I built a sawbuck like the diagram years ago to help my back when blocking my firewood.
It folds up for storage.
Just store the splits off the ground in a sunny/windy spot and let nature do its work.
It'll be ready to burn in 1-3 years.
Sawbuck_diagram.jpg
 
Marine5068

Marine5068

Addicted to ArboristSite
Joined
Nov 20, 2009
Messages
2,004
Location
Madoc, Ontario, Canada
Here's the view of my pile from the second floor of my house. You can see I'm cutting for length now. Will split later.

View attachment 860383

See the two pieces on the left with all the saw dust in front of them? That's my cutting 'table', but it's too low. Tomorrow I'm going to raise it by having 3 pieces on the bottom with bricks on the ends to keep them from rolling, then 2 pieces on top of them, and put my piece to cut on the crack between the 2 on top. That should help my back not be so tired from all the bending over.
Your chain looks pretty dull. I see lots of powder in that sawdust when there should be more chips.
It may need a good filing to resharpen it.
 
Joe Kuhn

Joe Kuhn

Hobby Repairman
Joined
May 17, 2020
Messages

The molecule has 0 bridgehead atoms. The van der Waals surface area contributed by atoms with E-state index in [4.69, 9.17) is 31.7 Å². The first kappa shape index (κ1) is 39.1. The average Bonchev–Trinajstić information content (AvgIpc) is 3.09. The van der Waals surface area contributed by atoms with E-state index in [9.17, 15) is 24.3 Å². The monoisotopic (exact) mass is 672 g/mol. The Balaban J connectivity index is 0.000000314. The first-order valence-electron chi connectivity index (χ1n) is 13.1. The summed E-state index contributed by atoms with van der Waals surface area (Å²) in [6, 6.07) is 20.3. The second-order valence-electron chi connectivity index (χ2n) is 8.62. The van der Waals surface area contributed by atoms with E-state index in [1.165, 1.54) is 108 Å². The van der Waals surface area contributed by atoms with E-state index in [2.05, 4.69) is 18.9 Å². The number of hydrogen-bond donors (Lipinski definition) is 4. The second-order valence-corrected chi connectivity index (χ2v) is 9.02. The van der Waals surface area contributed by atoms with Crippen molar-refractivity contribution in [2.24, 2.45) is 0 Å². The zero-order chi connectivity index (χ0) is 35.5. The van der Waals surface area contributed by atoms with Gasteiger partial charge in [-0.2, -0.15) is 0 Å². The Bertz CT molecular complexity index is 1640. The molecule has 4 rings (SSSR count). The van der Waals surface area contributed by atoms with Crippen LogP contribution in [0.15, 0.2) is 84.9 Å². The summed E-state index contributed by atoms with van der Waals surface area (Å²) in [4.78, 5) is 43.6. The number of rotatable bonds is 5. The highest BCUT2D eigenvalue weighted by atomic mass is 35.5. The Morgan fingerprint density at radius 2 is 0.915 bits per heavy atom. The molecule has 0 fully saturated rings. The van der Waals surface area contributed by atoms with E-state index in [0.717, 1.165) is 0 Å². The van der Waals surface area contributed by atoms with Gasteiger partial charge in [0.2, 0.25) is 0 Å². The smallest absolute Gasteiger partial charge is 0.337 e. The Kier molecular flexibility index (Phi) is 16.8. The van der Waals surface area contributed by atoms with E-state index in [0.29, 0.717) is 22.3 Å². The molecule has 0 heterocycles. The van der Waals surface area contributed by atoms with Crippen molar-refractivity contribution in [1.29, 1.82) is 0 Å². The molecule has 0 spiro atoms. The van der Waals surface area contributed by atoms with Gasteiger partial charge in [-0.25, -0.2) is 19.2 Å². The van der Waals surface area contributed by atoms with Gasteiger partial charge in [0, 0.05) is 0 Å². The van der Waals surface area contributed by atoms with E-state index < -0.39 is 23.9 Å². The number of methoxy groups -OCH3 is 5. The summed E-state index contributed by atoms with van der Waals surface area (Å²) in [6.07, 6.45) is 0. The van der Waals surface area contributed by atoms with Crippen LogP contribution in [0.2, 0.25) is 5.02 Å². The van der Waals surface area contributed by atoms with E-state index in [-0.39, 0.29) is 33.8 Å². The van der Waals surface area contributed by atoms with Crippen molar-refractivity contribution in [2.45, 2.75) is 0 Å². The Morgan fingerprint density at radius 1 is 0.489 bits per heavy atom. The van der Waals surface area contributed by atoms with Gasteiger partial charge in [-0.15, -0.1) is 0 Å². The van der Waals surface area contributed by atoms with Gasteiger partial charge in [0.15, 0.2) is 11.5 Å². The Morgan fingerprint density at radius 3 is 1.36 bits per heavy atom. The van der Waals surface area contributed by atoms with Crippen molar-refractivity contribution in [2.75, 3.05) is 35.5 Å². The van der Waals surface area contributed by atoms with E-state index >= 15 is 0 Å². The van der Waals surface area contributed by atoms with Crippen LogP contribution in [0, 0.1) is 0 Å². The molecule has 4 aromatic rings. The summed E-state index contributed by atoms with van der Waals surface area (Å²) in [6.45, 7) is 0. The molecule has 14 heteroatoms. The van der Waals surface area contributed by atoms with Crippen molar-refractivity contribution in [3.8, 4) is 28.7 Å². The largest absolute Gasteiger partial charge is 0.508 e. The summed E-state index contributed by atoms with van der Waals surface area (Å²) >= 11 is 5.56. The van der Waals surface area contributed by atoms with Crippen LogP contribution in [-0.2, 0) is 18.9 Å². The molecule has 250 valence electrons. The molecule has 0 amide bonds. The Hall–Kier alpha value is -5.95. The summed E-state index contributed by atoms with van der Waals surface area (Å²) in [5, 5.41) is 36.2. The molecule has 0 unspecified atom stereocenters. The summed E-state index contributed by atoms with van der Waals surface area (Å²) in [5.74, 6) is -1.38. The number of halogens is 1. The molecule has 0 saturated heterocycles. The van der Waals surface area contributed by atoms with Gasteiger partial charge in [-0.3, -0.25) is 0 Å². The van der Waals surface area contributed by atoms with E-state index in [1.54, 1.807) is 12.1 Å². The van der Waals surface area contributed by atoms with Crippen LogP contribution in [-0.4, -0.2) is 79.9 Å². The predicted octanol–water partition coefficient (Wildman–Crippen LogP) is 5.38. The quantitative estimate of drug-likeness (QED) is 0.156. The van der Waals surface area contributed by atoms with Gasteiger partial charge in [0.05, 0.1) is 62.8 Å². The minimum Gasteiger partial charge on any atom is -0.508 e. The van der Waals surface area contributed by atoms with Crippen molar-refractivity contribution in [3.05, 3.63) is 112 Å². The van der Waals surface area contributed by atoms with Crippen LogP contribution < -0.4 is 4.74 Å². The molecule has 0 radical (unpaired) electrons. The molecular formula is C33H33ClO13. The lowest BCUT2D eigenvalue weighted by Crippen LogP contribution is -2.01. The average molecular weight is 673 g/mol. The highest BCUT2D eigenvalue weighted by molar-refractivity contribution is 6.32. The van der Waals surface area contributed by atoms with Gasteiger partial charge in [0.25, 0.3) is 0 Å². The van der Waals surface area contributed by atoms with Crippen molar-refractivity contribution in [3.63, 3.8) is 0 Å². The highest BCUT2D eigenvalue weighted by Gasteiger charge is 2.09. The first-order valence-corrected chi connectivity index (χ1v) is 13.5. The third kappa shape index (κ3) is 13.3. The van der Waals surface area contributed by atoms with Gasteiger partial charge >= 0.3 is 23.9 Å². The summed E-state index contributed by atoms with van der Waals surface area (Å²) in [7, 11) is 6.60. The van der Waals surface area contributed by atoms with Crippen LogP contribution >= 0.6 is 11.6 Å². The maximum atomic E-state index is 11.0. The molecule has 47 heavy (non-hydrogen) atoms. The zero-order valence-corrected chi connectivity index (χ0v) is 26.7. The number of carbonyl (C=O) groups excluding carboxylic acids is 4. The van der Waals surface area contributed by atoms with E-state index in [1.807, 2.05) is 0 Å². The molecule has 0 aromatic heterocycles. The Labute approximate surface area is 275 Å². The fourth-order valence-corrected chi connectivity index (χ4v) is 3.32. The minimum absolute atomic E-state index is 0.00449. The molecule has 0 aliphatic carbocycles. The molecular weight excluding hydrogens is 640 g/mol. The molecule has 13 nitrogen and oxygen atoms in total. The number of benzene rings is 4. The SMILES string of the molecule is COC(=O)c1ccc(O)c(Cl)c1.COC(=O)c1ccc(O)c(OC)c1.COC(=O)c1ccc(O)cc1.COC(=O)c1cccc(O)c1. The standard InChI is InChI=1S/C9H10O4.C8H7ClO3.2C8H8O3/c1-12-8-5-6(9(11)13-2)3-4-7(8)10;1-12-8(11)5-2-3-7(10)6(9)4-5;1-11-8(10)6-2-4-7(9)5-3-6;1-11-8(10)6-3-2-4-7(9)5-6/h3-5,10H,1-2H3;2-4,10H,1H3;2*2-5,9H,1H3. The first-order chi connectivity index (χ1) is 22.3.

109
Location
Illinois, USA
I built a sawbuck like the diagram years ago to help my back when blocking my firewood.
It folds up for storage.
Just store the splits off the ground in a sunny/windy spot and let nature do its work.
It'll be ready to burn in 1-3 years.
View attachment 860615
Nice sawbuck. Ended up doing 3 pieces on the bottom and 2 on top. Got everything cut to length and celebrated with grilled salmon and steak. Poor dog had to smell it, but I did give him some salmon skin on top of 1/2 his regular meal. I errored on the short side and even cut the Y shaped ones down the middle because we have a pretty small fireplace.

1602456991563.png
 
Joe Kuhn

Joe Kuhn

Hobby Repairman
Joined
May 17, 2020
Messages
109
Location
Illinois, USA
Your chain looks pretty dull. I see lots of powder in that sawdust when there should be more chips.
It may need a good filing to resharpen it.
You were right. I gave it 5 strokes each, being careful to stay parallel with that top edge, one direction only (see red arrow), one side and then the other. Cut a lot better, like butter, but needed it again by the time I was done. That's a 5/32" file. I think I'll start sharpening it with every tank of gas as someone mentioned. I held the chain with my other hand where the red arrow is, but couldn't show that while taking a picture.

1602457192375.png